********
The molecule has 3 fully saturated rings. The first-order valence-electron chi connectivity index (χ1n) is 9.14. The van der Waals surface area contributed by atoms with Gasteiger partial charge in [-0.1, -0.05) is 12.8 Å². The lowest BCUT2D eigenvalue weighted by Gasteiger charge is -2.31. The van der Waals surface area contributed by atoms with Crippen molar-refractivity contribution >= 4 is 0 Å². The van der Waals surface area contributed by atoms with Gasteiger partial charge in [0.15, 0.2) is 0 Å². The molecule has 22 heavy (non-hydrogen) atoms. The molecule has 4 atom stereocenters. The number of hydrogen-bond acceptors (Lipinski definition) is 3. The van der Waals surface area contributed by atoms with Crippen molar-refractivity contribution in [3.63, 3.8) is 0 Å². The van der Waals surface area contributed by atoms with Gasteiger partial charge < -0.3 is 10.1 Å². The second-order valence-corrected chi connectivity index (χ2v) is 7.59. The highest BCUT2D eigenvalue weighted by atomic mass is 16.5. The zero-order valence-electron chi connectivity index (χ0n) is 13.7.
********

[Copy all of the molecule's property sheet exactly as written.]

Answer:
The molecule has 3 fully saturated rings. The first-order valence-electron chi connectivity index (χ1n) is 9.14. The van der Waals surface area contributed by atoms with Gasteiger partial charge in [-0.1, -0.05) is 12.8 Å². The lowest BCUT2D eigenvalue weighted by Gasteiger charge is -2.31. The van der Waals surface area contributed by atoms with Crippen molar-refractivity contribution >= 4 is 0 Å². The van der Waals surface area contributed by atoms with Gasteiger partial charge in [0.15, 0.2) is 0 Å². The molecule has 22 heavy (non-hydrogen) atoms. The molecule has 4 atom stereocenters. The number of hydrogen-bond acceptors (Lipinski definition) is 3. The van der Waals surface area contributed by atoms with Crippen molar-refractivity contribution in [3.63, 3.8) is 0 Å². The van der Waals surface area contributed by atoms with Gasteiger partial charge < -0.3 is 10.1 Å². The second-order valence-corrected chi connectivity index (χ2v) is 7.59. The highest BCUT2D eigenvalue weighted by atomic mass is 16.5. The zero-order valence-electron chi connectivity index (χ0n) is 13.7.